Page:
This afternoon in New Orleans, BP filed a motion asking the District Court to remove Patrick Juneau as Claims Administrator of the Court Supervised Settlement Program (CSSP) for the following reasons:
- New evidence reveals that Mr. Juneau had a disqualifying conflict of interest at the time he was appointed as Claims Administrator. He advocated for claimants as a lawyer before the GCCF in 2010 and 2011. In the beginning of 2012, he was appointed the neutral to judge claims in the CSSP.
- As a matter of law, it was his obligation to get a written waiver for this conflict. He neither sought nor received one.
- He purported to make disclosures over time that were ambiguous and incomplete, and are epitomized by his statement in August 2013 to Judge Freeh that he “didn’t have any involvement in anything in the spill [and] didn’t represent any claimants in the spill.”
- In a moment, he went from being an advocate for claimants to an adjudicator of their claims, not the “neutral” that this position requires. This calls into question Mr. Juneau’s ability to carry out his duties and creates an unacceptable appearance of bias.
- As the leader of the CSSP, he adopted positions on issues as critical as compensation protocols, documentation requirements, and release language that deviated from the settlement agreement and mirrored positions he took on behalf of his prior clients.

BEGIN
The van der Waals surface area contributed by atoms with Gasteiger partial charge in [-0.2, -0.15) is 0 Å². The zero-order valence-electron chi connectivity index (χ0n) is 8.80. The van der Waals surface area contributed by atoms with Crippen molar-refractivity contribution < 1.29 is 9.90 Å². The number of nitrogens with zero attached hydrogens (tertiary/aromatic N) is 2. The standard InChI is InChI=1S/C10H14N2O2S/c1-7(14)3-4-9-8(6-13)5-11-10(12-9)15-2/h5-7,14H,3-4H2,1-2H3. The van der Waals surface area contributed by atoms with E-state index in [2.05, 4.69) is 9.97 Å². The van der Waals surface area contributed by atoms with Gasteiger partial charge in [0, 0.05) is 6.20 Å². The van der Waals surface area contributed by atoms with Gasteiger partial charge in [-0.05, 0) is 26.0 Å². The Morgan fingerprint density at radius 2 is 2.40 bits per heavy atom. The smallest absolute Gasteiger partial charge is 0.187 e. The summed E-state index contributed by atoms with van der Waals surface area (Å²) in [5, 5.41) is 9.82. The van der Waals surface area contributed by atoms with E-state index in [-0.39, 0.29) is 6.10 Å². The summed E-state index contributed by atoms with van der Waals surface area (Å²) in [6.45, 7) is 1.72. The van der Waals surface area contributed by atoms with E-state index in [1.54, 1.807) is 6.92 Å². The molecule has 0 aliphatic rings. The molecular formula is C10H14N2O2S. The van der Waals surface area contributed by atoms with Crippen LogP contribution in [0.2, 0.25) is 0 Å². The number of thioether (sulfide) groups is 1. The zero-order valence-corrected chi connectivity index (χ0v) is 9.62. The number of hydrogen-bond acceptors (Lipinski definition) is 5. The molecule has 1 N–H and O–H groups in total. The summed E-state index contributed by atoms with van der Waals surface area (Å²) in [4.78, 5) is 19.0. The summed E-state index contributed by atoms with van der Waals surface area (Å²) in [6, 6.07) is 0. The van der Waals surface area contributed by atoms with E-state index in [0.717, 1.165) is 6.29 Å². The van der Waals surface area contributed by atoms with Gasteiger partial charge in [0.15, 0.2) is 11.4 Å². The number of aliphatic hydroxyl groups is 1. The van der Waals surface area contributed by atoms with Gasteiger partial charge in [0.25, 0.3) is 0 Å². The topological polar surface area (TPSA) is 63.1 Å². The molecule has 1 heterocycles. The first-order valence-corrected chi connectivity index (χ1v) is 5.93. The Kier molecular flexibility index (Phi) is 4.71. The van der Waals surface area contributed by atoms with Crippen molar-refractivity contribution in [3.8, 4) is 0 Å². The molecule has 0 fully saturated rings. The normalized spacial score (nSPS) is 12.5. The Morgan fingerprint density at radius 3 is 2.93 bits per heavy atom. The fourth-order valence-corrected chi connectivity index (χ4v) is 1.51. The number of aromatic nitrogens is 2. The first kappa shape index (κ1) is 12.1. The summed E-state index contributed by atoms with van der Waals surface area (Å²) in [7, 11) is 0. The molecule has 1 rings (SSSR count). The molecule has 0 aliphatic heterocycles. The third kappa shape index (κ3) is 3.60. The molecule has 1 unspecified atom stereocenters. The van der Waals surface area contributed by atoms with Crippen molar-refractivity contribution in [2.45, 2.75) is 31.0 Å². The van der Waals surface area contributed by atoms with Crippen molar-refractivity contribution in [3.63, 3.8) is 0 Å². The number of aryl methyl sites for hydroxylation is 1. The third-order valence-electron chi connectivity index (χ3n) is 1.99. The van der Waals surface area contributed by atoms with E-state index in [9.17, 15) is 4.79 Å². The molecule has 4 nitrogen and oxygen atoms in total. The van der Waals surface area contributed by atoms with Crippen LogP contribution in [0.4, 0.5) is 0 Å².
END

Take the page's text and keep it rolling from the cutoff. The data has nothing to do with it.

- In addition to this new information about his prior conduct, Mr. Juneau, who is paid more than $3.4 million a year to run the claims program, has presided over a shockingly inefficient process. Over the past two years, operational costs have totaled $1 billion -- that's $10,000 in costs for each claim that has received an eligibility notice, while hundreds of thousands more claims still remain to be examined.
- He has also demonstrated a profound lack of leadership by failing to prevent the rampant misconduct that flourished in the claims facility and ultimately led to the termination or resignation of multiple top-ranking members of his staff.
The work of the CSSP is too important and Mr. Juneau’s failures are too numerous to allow him to continue in his position. In order to restore the integrity of the claims program, the Court should replace him.